“I Don’t Own My Child’s Body” is the weirdly melodramatic title of a parenting piece from CNN Living. (It’s from 2012, but is making the rounds again.) You can see from the URL that the original title was probably something more like, “Give Grandma a Hug” — and that’s really all the piece is about. The author’s kid sometimes doesn’t feel like hugging or kissing somebody, so her mom doesn’t make her:
She doesn’t have to hug or kiss anyone just because I say so, not even me. I will not override my own child’s currently strong instincts to back off from touching someone who she chooses not to touch.
Okay, lady. Big deal. I don’t make my kid take off her favorite outfit, which happens to be a heavily upholstered puppy costume, but it’s because (a) it’s not hurting anyone, and (b) I’m saving my strength for the big battles. And I also don’t make my kids hug or kiss people they don’t want to hug or kiss. Like the author’s child, they are required to be polite, but not in a way that skeeves them out. But then the author goes on to say:
I figure her body is actually hers, not mine.
She then quotes a mental health clinician who says that insisting that your child hug a relative
sends a message that there are certain situations [when] it’s not up to them what they do with their bodies … If they are obligated to be affectionate even if they don’t want to, it makes them vulnerable to sexual abuse later on.
She backs this up with a warning from parenting blogger Jennifer Lehr:
“Certainly no parent would wish for their teenager or adult child to feel pressure to reciprocate unwanted sexual advances, yet many teach their children at a young age that it’s their job to use their bodies to make others happy,” [Lehr] said
The readers of the piece largely agreed with the author, many of them immediately bringing up the phrase “rape culture.” They firmly believe that there is a direct, possibly inevitable line between “Please give Grammy a kiss, because it makes her happy” and “Please put out for the entire varsity football team, because it makes you valuable as a person.”
I suppose it’s possible that some kids could make that connection, but only if there are other severe problems with the family of origin or with the child’s mental or emotional health. Healthy families with standard-issue kids do not need to be on permanent freak-out mode about their kids’ bodies. What you do is you tell your kids, “Look, unless I say it’s okay, like at the doctor’s office, nobody is supposed to touch you under your clothes, and nobody is supposed to get near the parts of your bodies that are covered by underwear. And if somebody does something that makes you feel creepy, you tell Mom or Dad right away.” And then you give them lots and lots of examples of normal affectionate behavior, so they can tell the difference between things you go along with, and things you fight.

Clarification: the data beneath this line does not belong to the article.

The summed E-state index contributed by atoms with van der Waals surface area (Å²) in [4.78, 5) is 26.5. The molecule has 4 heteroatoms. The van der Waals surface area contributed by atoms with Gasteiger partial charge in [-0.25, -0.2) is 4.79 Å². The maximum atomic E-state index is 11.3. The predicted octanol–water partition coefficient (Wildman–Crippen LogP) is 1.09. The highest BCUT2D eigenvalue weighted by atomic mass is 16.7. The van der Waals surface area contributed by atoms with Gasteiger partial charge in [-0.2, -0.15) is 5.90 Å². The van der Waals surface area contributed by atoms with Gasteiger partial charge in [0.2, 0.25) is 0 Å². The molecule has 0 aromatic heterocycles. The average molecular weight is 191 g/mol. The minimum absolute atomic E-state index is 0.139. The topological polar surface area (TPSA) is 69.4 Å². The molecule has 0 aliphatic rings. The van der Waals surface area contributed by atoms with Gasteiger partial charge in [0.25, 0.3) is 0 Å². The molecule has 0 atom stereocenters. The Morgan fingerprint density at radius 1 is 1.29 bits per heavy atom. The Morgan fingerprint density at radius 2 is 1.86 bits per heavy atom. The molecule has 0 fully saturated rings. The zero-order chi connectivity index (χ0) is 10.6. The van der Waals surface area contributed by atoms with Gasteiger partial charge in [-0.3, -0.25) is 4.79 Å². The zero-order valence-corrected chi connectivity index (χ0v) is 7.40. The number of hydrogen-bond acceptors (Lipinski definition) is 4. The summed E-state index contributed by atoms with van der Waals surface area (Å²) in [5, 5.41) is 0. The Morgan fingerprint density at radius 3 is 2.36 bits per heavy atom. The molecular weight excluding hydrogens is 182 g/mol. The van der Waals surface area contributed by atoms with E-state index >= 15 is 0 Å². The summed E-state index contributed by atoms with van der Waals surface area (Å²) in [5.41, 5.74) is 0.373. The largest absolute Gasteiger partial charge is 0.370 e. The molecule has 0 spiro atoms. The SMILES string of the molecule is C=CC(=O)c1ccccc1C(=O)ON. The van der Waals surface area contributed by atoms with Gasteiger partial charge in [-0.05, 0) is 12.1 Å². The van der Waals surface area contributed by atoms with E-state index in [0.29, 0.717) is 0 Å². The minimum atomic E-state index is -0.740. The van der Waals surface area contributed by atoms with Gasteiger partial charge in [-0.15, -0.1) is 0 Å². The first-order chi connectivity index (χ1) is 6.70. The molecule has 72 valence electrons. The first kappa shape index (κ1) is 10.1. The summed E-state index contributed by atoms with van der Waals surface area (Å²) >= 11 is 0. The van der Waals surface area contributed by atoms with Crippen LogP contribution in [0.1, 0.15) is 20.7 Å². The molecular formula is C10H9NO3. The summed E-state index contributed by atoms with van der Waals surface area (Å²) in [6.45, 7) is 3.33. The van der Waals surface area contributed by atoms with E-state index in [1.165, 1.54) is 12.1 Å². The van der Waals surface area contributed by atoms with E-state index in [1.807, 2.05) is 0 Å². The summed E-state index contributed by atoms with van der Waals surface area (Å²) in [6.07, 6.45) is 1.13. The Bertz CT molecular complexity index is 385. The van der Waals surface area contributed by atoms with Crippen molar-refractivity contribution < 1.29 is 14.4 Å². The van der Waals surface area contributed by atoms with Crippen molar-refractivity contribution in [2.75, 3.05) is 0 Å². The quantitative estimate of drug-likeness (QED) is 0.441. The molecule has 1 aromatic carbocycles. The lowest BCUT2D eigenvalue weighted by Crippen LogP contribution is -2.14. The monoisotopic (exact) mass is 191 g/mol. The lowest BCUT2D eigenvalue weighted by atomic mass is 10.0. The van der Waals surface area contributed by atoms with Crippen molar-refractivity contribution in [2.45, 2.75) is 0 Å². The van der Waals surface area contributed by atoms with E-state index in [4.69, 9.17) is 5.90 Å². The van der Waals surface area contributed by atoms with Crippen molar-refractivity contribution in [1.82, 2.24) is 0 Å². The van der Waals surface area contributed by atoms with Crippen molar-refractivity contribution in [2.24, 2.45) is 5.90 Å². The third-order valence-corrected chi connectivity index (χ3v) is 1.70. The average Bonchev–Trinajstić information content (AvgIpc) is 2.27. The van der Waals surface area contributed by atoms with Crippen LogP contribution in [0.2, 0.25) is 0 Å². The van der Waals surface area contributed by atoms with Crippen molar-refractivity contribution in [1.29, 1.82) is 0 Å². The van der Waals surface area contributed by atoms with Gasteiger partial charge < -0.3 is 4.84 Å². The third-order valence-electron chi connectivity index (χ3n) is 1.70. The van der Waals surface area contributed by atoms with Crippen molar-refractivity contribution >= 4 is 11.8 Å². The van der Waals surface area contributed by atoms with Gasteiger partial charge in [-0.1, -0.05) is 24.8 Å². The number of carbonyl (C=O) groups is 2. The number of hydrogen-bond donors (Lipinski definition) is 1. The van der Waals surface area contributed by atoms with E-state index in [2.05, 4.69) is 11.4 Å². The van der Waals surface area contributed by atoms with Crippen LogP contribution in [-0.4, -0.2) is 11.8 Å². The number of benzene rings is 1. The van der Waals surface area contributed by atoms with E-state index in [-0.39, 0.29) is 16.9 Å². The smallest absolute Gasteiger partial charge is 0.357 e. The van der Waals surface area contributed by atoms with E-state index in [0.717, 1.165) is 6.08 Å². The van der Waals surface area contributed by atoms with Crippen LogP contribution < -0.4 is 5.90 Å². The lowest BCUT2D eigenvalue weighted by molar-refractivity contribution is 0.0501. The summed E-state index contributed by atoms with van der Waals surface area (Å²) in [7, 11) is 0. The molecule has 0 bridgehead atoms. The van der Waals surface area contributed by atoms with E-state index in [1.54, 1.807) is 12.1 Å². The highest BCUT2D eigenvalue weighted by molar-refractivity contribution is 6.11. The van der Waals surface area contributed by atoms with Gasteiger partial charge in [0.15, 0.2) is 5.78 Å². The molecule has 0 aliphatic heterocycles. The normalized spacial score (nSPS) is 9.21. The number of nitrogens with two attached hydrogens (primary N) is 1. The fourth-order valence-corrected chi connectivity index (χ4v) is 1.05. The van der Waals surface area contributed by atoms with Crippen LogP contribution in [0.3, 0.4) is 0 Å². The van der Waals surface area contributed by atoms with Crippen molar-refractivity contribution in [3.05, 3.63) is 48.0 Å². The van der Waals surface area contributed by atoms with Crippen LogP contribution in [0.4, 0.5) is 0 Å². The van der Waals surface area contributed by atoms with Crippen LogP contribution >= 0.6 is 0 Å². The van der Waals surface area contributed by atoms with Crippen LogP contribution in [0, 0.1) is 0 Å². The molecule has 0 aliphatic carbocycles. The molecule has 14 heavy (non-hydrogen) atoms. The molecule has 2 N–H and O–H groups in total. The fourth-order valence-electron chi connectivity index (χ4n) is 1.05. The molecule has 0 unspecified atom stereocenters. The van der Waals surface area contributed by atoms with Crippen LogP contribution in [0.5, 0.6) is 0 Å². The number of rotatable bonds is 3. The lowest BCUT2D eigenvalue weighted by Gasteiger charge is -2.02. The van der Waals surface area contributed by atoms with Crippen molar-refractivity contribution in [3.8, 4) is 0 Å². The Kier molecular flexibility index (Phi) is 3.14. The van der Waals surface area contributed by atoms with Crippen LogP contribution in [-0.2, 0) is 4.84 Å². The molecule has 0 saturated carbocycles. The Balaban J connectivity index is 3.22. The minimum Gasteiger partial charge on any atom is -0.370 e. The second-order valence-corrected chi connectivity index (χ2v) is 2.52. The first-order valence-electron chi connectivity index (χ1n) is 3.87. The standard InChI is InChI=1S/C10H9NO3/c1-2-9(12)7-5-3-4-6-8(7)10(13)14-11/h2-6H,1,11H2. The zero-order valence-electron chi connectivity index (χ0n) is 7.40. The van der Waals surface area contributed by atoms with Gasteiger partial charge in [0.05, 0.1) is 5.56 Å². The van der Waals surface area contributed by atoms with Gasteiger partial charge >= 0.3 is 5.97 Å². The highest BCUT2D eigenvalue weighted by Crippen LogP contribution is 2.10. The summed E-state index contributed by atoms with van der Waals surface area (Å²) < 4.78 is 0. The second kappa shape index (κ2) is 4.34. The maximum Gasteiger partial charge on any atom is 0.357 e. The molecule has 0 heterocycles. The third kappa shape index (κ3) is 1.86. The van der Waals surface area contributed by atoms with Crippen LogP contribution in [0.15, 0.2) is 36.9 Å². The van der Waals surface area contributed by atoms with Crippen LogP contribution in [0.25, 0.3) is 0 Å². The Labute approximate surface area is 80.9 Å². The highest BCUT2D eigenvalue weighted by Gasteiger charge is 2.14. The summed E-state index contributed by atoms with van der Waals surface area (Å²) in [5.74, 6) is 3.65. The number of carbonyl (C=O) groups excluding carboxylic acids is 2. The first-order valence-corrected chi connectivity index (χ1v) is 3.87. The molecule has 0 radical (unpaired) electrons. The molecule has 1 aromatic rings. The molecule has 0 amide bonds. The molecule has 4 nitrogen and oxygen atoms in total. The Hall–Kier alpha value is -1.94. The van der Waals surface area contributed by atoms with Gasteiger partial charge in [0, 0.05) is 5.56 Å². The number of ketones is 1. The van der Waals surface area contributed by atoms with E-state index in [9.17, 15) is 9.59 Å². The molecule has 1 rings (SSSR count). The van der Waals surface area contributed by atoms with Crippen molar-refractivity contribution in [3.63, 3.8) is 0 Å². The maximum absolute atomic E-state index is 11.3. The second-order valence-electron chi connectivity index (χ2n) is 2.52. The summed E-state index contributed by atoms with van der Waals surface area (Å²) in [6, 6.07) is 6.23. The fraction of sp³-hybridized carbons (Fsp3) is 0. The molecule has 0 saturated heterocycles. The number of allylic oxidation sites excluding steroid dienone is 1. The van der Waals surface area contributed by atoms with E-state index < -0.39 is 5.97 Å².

This article, with its ludicrous leap of logic, reminded me of a phenomenon I see more and more: the most progressive parents, those who embrace every modern degradation of sex, marriage, and childbearing, are the ones who are the most likely to go completely overboard when trying to keep their children safe. I don’t know a darn thing about the author of this article, but if she’s writing for a major news outlet, chances are she’s not pro-life. Her audience certainly isn’t likely to be. And yet here she is, saying, “I don’t own my child’s body.”
I’m going to try really hard not to talk about abortion here, because I don’t want to have the same old, same old, same old conversation. I know that pro-lifers will say, “If you don’t own your child’s body, then you don’t have the right to murder him in the womb!” and pro-choicers will say, “If a child owns his own body, then so do I, and that includes anything that might be inside my body, like a parasitic fetus!”
So let’s not even talk about that phrase, “I don’t own my child’s body.” Let’s talk about why this kind of article is so common — why, as our culture accepts more and more horrors as commonplace, there is an attendant increase in hysteria over little things, trivial dangers, potential risks.
Why do we fret over the dangers of hugging, but shrug aside — well, death? The death of babies. The crushing of heads, the marketing of organs. How is this possible?
It’s not enough to say, “Hypocrisy! Evil!” I believe the two phenomena, the hyper-tenderness and the cruelty, are actually related: one comes from the other.
We look around, compare our world to that of our grandparents, and the guilt seeps in like blood through a bandage. We know there is something amiss — all of us do. And so we compensate by making sure that we’re assiduous about bodily integrity and safety for our chosen children.
Extremism is a very convenient mask for existential negligence and evil. When we get hysterical over something minor, we feel like we’ve done our duty — we’ve hit all the right notes: I CARE about my child. I THINK about how I am raising her. I have GUIDING PRINCIPLES that sometimes make other people feel uncomfortable. I’m not AFRAID to tackle the hard issues.
And once you’ve hit the right notes, it’s easier to tell yourself that you’re singing a tune that is very beautiful indeed — never mind that that “Ave Maria“ and “Deutschland Uber Alles” have a lot of notes in common, too. It’s no coincidence that modern people are capable of both deep cruelty and overly fastidious care: these are two sides of the same coin.